Laser characterization of ultrasonic wave propagation in random media

Malcolm, Alison and Scales, John A. (2003) Laser characterization of ultrasonic wave propagation in random media. Physical Review E, 67 (4). ISSN 1550-2376

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Abstract

Lasers can be used to excite and detect ultrasonic waves in a wide variety of materials. This allows the measurement of absolute particle motion without the mechanical disturbances of contacting transducers. In an ultrasound transmission experiment, the wave field is usually accessible only on the boundaries of a sample. Using optical methods, one can measure the surface wave field, in effect, within the scattering region. Here, we describe noncontacting (laser source and detector) measurements of ultrasonic wave propagation in randomly heterogeneous rock samples. By scanning the surface of the sample, we can directly visualize the complex dynamics of diffraction, multiple scattering, mode conversion, and whispering gallery modes. We will show measurements on rock samples that have similar elastic moduli and intrinsic attenuation, but different grain sizes, and hence, different scattering strengths. The intensity data are well fit by a radiative transfer model, and we use this fact to infer the scattering mean free path.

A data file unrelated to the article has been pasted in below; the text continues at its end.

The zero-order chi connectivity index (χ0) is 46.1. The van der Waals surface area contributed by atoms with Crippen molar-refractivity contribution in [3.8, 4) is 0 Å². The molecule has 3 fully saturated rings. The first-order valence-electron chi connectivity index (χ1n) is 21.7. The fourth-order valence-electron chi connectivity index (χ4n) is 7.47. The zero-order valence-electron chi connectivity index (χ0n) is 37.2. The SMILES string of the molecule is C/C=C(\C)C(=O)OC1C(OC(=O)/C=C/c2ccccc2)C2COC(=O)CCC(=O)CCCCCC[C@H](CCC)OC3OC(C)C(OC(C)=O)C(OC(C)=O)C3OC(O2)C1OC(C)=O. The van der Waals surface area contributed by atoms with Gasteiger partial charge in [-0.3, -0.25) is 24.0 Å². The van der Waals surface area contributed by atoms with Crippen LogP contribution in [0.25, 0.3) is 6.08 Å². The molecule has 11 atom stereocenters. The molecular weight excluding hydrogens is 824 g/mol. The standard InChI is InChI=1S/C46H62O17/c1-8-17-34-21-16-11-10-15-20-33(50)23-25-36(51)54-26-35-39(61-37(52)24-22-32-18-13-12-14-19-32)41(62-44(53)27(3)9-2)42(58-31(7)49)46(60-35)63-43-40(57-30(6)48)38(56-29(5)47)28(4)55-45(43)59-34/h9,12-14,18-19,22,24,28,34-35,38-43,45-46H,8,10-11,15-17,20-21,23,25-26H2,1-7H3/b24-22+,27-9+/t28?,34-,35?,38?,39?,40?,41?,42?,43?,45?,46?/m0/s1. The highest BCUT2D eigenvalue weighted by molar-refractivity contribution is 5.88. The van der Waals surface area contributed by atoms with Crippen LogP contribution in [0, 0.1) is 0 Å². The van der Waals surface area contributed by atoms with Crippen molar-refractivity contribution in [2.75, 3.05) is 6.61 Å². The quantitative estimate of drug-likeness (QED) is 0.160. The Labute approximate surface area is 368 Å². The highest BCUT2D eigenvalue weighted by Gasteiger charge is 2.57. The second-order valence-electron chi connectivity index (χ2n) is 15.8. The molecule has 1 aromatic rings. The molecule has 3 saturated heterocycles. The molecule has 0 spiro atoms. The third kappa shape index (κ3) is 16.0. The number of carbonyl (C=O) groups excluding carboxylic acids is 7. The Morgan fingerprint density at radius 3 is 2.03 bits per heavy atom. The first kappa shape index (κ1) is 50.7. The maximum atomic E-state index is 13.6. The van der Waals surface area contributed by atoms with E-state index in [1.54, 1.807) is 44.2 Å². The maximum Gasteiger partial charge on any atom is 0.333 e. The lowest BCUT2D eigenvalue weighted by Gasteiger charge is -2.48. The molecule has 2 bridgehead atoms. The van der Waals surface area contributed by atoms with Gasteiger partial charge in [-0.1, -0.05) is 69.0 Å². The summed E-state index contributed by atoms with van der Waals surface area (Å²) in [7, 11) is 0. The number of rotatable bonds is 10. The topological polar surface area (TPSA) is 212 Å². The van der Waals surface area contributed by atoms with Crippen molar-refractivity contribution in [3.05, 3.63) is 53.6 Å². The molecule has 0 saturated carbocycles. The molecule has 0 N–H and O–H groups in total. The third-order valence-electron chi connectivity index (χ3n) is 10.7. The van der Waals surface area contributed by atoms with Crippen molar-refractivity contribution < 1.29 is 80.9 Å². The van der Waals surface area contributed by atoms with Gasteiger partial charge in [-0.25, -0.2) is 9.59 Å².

Item Type: Article
URI: http://research.library.mun.ca/id/eprint/12799
Item ID: 12799
Department(s): Science, Faculty of > Earth Sciences
Date: 28 April 2003
Date Type: Publication
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